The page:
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A deciduous tree up to 40 or even more ft high of stiffish habit; young shoots at first covered with whitish down. Leaves ovate or oval, shortly and slenderly pointed, rounded at the base on virgin shoots but wedge-shaped on flowering ones, finely toothed, 2 to 4 in. long, 1 to 21⁄2 in. wide, dark bright green and glabrous at maturity above, purplish when young, pale beneath and downy on the midrib and chief veins; stalk up to 11⁄8 in. long. Flowers white tinged with rose on first opening, fragrant, 1 to 11⁄2 in. wide, produced in April in clusters of three to seven, each on a slender downy stalk 1 in. long; calyx-lobes triangular-ovate, as long as or shorter than the tube and acute or acuminate, downy inside, glabrous and purplish outside; styles usually three. Fruits globose, 1⁄3 in. wide, greenish yellow tinged on the exposed side with red, with the calyx fallen away from the summit. Bot. Mag., t. 9667.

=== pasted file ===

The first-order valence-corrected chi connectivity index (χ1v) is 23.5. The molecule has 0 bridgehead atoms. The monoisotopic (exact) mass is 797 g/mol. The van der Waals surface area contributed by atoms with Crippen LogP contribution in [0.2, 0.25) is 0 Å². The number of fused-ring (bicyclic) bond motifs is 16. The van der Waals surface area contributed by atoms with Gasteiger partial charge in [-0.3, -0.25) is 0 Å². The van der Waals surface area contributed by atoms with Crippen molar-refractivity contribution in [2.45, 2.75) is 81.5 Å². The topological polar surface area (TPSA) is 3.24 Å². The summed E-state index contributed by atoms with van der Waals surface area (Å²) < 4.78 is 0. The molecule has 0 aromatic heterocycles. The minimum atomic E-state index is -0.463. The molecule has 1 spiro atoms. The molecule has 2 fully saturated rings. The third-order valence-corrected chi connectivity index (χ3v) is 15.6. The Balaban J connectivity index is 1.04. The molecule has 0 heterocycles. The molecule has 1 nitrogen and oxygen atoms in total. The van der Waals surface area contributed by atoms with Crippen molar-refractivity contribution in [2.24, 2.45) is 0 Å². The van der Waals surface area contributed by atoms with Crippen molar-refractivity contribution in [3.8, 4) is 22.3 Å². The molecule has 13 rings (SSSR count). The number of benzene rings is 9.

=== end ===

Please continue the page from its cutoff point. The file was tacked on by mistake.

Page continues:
Native of Central and Western China, where it is widely distributed; introduced by Wilson for Messrs Veitch in 1900, but not named until 1915. It is a beautiful tree when in full bloom with its very profuse white or pink-tinted flowers. Wilson considered it to be the finest deciduous flowering tree he had introduced. It is perfectly hardy. The name M. theifera refers to the use of the leaves by the peasants of Central China, who prepare a beverage from them which they call ‘red tea’.
M. hupehensis is allied to M. baccata and M. halliana but in those species the flowers usually have five styles. Also, in M. baccata the calyx-lobes are lanceolate, longer than the tube and in M. halliana they are blunt at the apex.